Despite the awful Japanese behavior, many Italian submariners in the Indian Ocean kept fighting for several months. The Italian boats were transferred to the German U-Boat command in Penang and continued operating with a mixed Italian-German crew. After the German surrender, on May 8th 1945, about 20 sailors kept fighting along the Japanese.5 For the record, the Torelli operated in Japanese waters until August 30th, 1945 and was even able to shoot down an American B-25 Mitchell, the last success of a "Japanese" naval vessel in War World Two.
The submarine Cappellini
1- The minelayer Lepanto was built in 1927. It had a displacement of 1,040 tons, a speed of 15 knots and was armed with two 120mm guns, 2 40mm machineguns and 80 depth charges. The gunboat Ermanno Carlotto was built in 1923. It had a displacement of 318 tons, speed of 13.5 knots and was armed with two 76 mm guns and 4 machineguns.
2- The first German ship able to break through the Allied blockade was the Weserland (6,500 tons), under commander Krage who on December 28th, 1940 sailed from Kobe with a load of rubber, wolfram, felt, vegetable oil, tea, coffee and pharmaceutical products. The Waserland crossed the Pacific, Cape Horn, the Atlantic and arrived in Bordeaux on April 4th, 1941 after 98 days at sea. At the outbreak of war, 14 German and 2 Italian ships were locked in the Japanese ports of Yokohama, Osaka and Sasebo and in the Manchurian port of Dairen.
3- Between 1942 and 1943 the shipyard Tosi designed and built two large transport submarines, the Romolo and the Remo, originally developed to reach the Far East. These two submarines (from 2,210 to 2,606 tons) were able to transport 610 tons of goods and had a range of 12,000 km. The Romolo and Remo were the only two of 12 units planned and were lost upon their first cruise, one sunk by airplanes and the second one by an enemy submarine.
4- During the second half of May 1943, just after the end of some structural work, the first Italian transport submarine left Bordeaux followed by a few others. The fate of these vessels was a sad one; Two, the Tazzoli and the Barbarigo, disappeared at sea after their departure, probably sunk by Allied planes. The Giuliani and the Torelli, caught on September 8th in Penang, Malaya were captured by German forces. The apparent disaster which had stricken the Italian forces did not impede the Japanese from capturing in Penang 355 tons of war material coming from Germany, equivalent to 55% of the total load of the 6 Italian vessels. On the other hand, the Germans never received the 377 tons of rubber and the 184 tons of felt already loaded on the Italian submarines. As a matter of fact, the Germans did not want to sail these worn down vessels back to Bordeaux.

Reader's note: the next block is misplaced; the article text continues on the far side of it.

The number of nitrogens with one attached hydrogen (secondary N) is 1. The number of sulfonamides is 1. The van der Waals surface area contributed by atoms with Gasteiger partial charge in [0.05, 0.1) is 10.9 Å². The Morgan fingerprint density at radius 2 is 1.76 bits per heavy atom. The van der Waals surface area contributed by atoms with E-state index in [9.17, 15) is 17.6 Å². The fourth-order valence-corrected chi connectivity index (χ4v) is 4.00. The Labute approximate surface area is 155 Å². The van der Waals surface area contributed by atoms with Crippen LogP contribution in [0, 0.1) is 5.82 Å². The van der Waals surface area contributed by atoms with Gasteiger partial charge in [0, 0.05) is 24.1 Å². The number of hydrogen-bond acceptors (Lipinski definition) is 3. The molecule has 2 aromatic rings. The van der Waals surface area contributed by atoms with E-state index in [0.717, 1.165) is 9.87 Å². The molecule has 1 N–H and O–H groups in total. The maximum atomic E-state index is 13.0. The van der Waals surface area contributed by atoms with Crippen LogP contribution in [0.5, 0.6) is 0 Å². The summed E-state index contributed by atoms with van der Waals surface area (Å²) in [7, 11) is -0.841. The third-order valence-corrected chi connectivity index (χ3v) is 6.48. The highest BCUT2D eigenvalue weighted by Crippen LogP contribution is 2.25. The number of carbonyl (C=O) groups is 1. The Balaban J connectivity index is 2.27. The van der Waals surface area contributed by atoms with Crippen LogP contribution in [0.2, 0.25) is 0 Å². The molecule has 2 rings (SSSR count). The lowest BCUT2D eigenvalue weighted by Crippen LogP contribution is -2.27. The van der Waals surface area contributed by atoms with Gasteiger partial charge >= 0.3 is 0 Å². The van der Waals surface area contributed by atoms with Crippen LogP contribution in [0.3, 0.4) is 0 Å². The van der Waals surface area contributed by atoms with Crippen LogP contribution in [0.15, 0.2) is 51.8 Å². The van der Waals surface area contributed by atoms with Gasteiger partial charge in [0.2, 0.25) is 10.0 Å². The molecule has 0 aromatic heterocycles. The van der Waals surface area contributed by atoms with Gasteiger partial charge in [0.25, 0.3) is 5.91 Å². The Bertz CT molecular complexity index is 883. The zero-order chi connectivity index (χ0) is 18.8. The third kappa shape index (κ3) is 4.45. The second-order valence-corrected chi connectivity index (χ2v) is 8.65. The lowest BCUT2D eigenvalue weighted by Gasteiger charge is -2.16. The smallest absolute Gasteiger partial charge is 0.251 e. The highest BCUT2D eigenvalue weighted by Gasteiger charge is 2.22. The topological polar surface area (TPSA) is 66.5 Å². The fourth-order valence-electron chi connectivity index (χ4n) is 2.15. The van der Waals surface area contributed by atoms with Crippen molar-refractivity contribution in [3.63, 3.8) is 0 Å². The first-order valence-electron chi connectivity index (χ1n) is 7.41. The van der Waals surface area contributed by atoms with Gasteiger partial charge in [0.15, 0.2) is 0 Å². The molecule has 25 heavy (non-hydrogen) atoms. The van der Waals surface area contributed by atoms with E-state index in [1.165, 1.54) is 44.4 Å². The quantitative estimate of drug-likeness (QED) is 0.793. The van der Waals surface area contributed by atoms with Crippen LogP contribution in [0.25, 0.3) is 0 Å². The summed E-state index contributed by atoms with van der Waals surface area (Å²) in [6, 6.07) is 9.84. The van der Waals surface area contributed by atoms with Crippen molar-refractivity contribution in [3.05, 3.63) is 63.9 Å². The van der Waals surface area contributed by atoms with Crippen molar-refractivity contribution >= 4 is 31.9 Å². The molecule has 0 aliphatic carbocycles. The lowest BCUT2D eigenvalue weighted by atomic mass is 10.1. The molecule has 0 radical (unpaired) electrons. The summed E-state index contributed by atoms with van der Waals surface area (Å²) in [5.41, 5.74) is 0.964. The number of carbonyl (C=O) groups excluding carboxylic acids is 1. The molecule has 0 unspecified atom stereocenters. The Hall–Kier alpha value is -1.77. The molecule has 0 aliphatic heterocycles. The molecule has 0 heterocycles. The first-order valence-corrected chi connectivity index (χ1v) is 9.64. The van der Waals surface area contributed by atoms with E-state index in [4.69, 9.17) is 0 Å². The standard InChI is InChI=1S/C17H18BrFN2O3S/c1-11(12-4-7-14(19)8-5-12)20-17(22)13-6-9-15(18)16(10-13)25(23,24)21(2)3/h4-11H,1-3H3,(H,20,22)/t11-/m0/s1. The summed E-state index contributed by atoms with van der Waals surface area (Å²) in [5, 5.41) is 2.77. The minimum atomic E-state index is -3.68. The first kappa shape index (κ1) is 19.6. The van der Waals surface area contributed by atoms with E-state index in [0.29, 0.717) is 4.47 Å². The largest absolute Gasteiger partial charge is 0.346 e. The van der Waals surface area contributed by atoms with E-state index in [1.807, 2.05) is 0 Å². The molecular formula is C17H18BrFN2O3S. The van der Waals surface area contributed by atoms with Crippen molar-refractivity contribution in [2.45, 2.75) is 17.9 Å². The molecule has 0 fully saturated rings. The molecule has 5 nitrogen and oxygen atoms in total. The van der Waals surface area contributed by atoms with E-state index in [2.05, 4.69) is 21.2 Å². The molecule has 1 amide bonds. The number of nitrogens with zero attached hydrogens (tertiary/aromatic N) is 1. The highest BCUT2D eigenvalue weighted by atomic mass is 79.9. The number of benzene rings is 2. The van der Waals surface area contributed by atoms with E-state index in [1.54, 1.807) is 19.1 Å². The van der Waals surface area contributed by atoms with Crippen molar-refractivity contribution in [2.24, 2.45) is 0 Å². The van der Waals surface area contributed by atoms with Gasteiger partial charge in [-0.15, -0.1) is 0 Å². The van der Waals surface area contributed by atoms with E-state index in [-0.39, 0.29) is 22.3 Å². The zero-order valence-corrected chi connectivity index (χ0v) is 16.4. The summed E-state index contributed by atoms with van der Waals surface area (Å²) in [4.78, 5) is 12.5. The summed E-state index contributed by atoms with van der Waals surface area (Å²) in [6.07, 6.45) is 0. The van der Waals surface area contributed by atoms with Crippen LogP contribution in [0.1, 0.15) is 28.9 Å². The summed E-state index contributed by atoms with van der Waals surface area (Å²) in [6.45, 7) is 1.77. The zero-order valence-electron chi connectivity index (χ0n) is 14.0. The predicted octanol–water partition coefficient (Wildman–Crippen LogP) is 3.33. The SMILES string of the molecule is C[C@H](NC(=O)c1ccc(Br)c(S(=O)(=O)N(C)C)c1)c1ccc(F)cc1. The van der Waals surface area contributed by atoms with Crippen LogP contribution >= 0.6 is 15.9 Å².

4a - 4b- The Italian submarines based at Betasom which underwent transformations were actually seven.
Cappellini, Tazzoli, Finzi, Giuliani and Bagnolin, Barbarigo, and Torelli. The Tazzoli and the Barbarigo were sunk. The Cappellini, which had arrived in Penang on September 10th, 1943, was captured by the Germans and renamed U.IT.24. After May 8th, 1945 this unit was transferred to the Japanese who named it I.503. The Giuliani, which had arrived in Singapore in late summer 1943, was captured by the Germans and renamed U.IT.23. This vessel with a mixed Italian and German crew was sunk in the Malacca Strait in 1944 by the British submarine Tallyho. The Finzi, which in September 1943 was still in Bordeaux waiting for the completion of some repair work, was incorporated into the German Navy with the name U.IT.21. The vessel was never utilized as a transport and was sunk by the German in Bordeaux on August 25th, 1944 just before the arrival of Allied forces.
5- For the record, after May 8th, 1945 the Japanese captured and renamed the following Italian vessels, already in German hands: U181 (I.501), U-862 (I.502) U-219 (I.505) e U-195 (I.506). Similarly, the Japanese captured the Cappellini (U.IT.24) renamed I.503 and the Torelli (U.IT.25) renamed I.504
"German Warships 1815-1945", vol. 2 " U-boats and mine warfare vessels"
"Betasom: I sommergibili italiani negli oceani"
"The last year of the Kriegsmarine. May 1944-May 1945"
HISTORIA, September 1990, n. 525, pp. 6-17
"Les puissances de l'Axe et le Japon"
"Sommergibili della Seconda Guerra Mondiale" (it) "Submarines of World War Two" (en)
Robert G. STERN
"U-Boot, Classe VII" (de) Type VII U-boats (en)
"Guida alle Navi d'Italia", 1982